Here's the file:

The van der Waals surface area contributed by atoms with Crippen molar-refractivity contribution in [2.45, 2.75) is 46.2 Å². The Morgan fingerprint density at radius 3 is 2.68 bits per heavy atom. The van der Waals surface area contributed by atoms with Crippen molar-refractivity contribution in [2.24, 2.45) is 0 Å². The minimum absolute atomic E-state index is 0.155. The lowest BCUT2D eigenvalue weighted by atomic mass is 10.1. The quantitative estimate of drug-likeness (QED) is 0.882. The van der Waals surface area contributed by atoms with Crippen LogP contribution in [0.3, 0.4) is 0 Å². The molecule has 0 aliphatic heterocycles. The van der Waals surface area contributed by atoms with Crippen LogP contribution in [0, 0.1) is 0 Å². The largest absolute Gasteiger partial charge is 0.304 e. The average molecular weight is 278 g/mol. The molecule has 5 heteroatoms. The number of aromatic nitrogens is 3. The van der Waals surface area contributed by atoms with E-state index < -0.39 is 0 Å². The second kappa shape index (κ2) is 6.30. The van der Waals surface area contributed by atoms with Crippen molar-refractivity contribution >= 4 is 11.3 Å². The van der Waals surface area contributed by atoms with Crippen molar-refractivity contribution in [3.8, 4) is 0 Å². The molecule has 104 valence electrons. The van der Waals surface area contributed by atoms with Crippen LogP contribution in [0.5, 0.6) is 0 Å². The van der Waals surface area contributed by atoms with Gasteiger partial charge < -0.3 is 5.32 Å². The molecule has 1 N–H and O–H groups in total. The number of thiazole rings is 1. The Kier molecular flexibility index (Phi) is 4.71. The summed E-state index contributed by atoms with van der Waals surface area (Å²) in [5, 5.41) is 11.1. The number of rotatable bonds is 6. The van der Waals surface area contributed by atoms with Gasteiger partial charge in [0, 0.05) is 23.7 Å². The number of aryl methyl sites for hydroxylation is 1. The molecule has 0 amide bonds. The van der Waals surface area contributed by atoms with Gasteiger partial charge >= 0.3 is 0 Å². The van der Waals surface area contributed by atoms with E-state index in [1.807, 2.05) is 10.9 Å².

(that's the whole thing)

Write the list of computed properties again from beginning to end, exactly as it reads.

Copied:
The van der Waals surface area contributed by atoms with Crippen molar-refractivity contribution in [2.45, 2.75) is 46.2 Å². The Morgan fingerprint density at radius 3 is 2.68 bits per heavy atom. The van der Waals surface area contributed by atoms with Crippen molar-refractivity contribution in [2.24, 2.45) is 0 Å². The minimum absolute atomic E-state index is 0.155. The lowest BCUT2D eigenvalue weighted by atomic mass is 10.1. The quantitative estimate of drug-likeness (QED) is 0.882. The van der Waals surface area contributed by atoms with Crippen LogP contribution in [0.3, 0.4) is 0 Å². The molecule has 0 aliphatic heterocycles. The van der Waals surface area contributed by atoms with Crippen LogP contribution in [0, 0.1) is 0 Å². The largest absolute Gasteiger partial charge is 0.304 e. The average molecular weight is 278 g/mol. The molecule has 5 heteroatoms. The number of aromatic nitrogens is 3. The van der Waals surface area contributed by atoms with E-state index < -0.39 is 0 Å². The second kappa shape index (κ2) is 6.30. The van der Waals surface area contributed by atoms with Crippen molar-refractivity contribution >= 4 is 11.3 Å². The van der Waals surface area contributed by atoms with Crippen molar-refractivity contribution in [3.8, 4) is 0 Å². The molecule has 104 valence electrons. The van der Waals surface area contributed by atoms with Crippen LogP contribution in [0.5, 0.6) is 0 Å². The van der Waals surface area contributed by atoms with Gasteiger partial charge < -0.3 is 5.32 Å². The molecule has 1 N–H and O–H groups in total. The number of thiazole rings is 1. The Kier molecular flexibility index (Phi) is 4.71. The summed E-state index contributed by atoms with van der Waals surface area (Å²) in [5, 5.41) is 11.1. The number of rotatable bonds is 6. The van der Waals surface area contributed by atoms with Gasteiger partial charge in [0, 0.05) is 23.7 Å². The number of aryl methyl sites for hydroxylation is 1. The molecule has 0 amide bonds. The van der Waals surface area contributed by atoms with Gasteiger partial charge >= 0.3 is 0 Å². The van der Waals surface area contributed by atoms with E-state index in [1.807, 2.05) is 10.9 Å².